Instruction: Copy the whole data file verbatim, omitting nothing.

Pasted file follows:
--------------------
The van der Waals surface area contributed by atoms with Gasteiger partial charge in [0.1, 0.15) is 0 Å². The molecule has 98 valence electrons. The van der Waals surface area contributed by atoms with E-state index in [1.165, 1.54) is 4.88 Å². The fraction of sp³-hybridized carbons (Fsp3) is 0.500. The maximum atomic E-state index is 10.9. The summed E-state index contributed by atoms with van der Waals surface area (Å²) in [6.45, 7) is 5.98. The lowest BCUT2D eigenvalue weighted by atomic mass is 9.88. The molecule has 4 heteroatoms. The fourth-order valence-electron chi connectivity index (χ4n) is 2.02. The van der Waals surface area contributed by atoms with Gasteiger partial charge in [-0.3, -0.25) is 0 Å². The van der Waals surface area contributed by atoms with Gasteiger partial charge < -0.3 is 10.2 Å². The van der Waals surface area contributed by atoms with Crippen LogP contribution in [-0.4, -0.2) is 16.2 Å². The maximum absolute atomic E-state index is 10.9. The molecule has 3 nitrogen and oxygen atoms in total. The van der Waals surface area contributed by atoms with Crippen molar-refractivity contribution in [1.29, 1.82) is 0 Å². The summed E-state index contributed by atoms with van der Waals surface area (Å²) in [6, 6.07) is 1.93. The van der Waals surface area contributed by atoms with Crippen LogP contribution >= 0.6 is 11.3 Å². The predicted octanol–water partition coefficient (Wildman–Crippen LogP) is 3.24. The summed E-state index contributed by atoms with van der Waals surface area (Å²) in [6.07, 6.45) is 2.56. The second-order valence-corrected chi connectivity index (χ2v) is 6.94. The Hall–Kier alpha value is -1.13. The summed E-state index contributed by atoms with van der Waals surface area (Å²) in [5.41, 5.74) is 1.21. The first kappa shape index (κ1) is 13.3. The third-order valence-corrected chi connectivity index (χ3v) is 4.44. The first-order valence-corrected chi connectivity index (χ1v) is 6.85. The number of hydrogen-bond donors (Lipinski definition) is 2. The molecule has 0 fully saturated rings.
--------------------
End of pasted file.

The van der Waals surface area contributed by atoms with Gasteiger partial charge in [0.1, 0.15) is 0 Å². The molecule has 98 valence electrons. The van der Waals surface area contributed by atoms with E-state index in [1.165, 1.54) is 4.88 Å². The fraction of sp³-hybridized carbons (Fsp3) is 0.500. The maximum atomic E-state index is 10.9. The summed E-state index contributed by atoms with van der Waals surface area (Å²) in [6.45, 7) is 5.98. The lowest BCUT2D eigenvalue weighted by atomic mass is 9.88. The molecule has 4 heteroatoms. The fourth-order valence-electron chi connectivity index (χ4n) is 2.02. The van der Waals surface area contributed by atoms with Gasteiger partial charge in [-0.3, -0.25) is 0 Å². The van der Waals surface area contributed by atoms with Gasteiger partial charge < -0.3 is 10.2 Å². The van der Waals surface area contributed by atoms with Crippen LogP contribution in [-0.4, -0.2) is 16.2 Å². The maximum absolute atomic E-state index is 10.9. The molecule has 3 nitrogen and oxygen atoms in total. The van der Waals surface area contributed by atoms with Crippen molar-refractivity contribution in [1.29, 1.82) is 0 Å². The summed E-state index contributed by atoms with van der Waals surface area (Å²) in [6, 6.07) is 1.93. The van der Waals surface area contributed by atoms with Crippen LogP contribution >= 0.6 is 11.3 Å². The predicted octanol–water partition coefficient (Wildman–Crippen LogP) is 3.24. The summed E-state index contributed by atoms with van der Waals surface area (Å²) in [6.07, 6.45) is 2.56. The second-order valence-corrected chi connectivity index (χ2v) is 6.94. The Hall–Kier alpha value is -1.13. The summed E-state index contributed by atoms with van der Waals surface area (Å²) in [5.41, 5.74) is 1.21. The first kappa shape index (κ1) is 13.3. The third-order valence-corrected chi connectivity index (χ3v) is 4.44. The first-order valence-corrected chi connectivity index (χ1v) is 6.85. The number of hydrogen-bond donors (Lipinski definition) is 2. The molecule has 0 fully saturated rings.